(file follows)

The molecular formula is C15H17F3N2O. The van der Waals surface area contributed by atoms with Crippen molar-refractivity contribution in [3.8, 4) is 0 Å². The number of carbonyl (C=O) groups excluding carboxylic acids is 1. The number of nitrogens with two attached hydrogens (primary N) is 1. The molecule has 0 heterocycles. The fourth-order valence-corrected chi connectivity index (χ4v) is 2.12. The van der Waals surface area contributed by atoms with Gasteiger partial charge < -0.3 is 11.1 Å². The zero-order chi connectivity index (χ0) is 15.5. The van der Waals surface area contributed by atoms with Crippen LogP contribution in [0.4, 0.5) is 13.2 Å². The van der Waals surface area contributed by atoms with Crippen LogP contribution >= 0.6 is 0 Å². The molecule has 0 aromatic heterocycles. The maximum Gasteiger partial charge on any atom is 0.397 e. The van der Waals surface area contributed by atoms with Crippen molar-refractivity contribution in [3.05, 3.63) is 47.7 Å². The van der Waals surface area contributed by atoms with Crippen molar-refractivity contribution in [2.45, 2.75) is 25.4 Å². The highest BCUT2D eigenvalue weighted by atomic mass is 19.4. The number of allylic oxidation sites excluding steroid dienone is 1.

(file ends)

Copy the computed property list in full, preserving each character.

The molecular formula is C15H17F3N2O. The van der Waals surface area contributed by atoms with Crippen molar-refractivity contribution in [3.8, 4) is 0 Å². The number of carbonyl (C=O) groups excluding carboxylic acids is 1. The number of nitrogens with two attached hydrogens (primary N) is 1. The molecule has 0 heterocycles. The fourth-order valence-corrected chi connectivity index (χ4v) is 2.12. The van der Waals surface area contributed by atoms with Gasteiger partial charge < -0.3 is 11.1 Å². The zero-order chi connectivity index (χ0) is 15.5. The van der Waals surface area contributed by atoms with Crippen LogP contribution in [0.4, 0.5) is 13.2 Å². The van der Waals surface area contributed by atoms with Crippen LogP contribution >= 0.6 is 0 Å². The molecule has 0 aromatic heterocycles. The maximum Gasteiger partial charge on any atom is 0.397 e. The van der Waals surface area contributed by atoms with Crippen molar-refractivity contribution in [3.05, 3.63) is 47.7 Å². The van der Waals surface area contributed by atoms with Crippen molar-refractivity contribution in [2.45, 2.75) is 25.4 Å². The highest BCUT2D eigenvalue weighted by atomic mass is 19.4. The number of allylic oxidation sites excluding steroid dienone is 1.